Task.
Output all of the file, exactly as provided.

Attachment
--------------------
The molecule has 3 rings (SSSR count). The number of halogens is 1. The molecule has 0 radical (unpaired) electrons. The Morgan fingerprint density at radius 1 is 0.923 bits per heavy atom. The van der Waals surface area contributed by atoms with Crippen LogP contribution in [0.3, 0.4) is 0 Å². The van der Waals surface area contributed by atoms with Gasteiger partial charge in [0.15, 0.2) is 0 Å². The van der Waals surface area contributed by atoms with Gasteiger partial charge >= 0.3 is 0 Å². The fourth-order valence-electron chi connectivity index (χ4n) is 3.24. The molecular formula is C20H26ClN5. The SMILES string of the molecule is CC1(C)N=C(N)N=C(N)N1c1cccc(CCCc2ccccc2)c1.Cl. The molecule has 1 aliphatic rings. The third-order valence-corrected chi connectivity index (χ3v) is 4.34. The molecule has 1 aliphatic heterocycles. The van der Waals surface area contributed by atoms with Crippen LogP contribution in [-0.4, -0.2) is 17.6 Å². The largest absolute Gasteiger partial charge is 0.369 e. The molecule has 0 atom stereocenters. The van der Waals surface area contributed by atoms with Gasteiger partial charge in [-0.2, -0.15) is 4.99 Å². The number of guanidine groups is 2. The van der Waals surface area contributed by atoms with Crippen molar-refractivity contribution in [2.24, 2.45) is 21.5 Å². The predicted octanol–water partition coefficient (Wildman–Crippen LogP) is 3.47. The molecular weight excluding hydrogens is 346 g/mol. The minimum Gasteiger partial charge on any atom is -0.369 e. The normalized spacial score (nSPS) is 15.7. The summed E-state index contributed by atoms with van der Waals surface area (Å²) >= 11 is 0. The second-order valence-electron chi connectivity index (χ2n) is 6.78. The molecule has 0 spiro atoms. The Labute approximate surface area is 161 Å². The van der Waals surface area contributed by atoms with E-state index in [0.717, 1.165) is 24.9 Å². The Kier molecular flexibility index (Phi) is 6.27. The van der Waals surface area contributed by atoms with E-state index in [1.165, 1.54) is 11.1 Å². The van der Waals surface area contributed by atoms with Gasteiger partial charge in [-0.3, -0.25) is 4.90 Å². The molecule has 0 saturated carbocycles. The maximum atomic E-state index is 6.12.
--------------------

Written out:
The molecule has 3 rings (SSSR count). The number of halogens is 1. The molecule has 0 radical (unpaired) electrons. The Morgan fingerprint density at radius 1 is 0.923 bits per heavy atom. The van der Waals surface area contributed by atoms with Crippen LogP contribution in [0.3, 0.4) is 0 Å². The van der Waals surface area contributed by atoms with Gasteiger partial charge in [0.15, 0.2) is 0 Å². The van der Waals surface area contributed by atoms with Gasteiger partial charge >= 0.3 is 0 Å². The fourth-order valence-electron chi connectivity index (χ4n) is 3.24. The molecular formula is C20H26ClN5. The SMILES string of the molecule is CC1(C)N=C(N)N=C(N)N1c1cccc(CCCc2ccccc2)c1.Cl. The molecule has 1 aliphatic rings. The third-order valence-corrected chi connectivity index (χ3v) is 4.34. The molecule has 1 aliphatic heterocycles. The van der Waals surface area contributed by atoms with Crippen LogP contribution in [-0.4, -0.2) is 17.6 Å². The largest absolute Gasteiger partial charge is 0.369 e. The molecule has 0 atom stereocenters. The van der Waals surface area contributed by atoms with Gasteiger partial charge in [-0.2, -0.15) is 4.99 Å². The number of guanidine groups is 2. The van der Waals surface area contributed by atoms with Crippen molar-refractivity contribution in [2.24, 2.45) is 21.5 Å². The predicted octanol–water partition coefficient (Wildman–Crippen LogP) is 3.47. The molecular weight excluding hydrogens is 346 g/mol. The minimum Gasteiger partial charge on any atom is -0.369 e. The normalized spacial score (nSPS) is 15.7. The summed E-state index contributed by atoms with van der Waals surface area (Å²) >= 11 is 0. The second-order valence-electron chi connectivity index (χ2n) is 6.78. The molecule has 0 spiro atoms. The Labute approximate surface area is 161 Å². The van der Waals surface area contributed by atoms with E-state index in [0.717, 1.165) is 24.9 Å². The Kier molecular flexibility index (Phi) is 6.27. The van der Waals surface area contributed by atoms with E-state index in [1.165, 1.54) is 11.1 Å². The van der Waals surface area contributed by atoms with Gasteiger partial charge in [-0.3, -0.25) is 4.90 Å². The molecule has 0 saturated carbocycles. The maximum atomic E-state index is 6.12.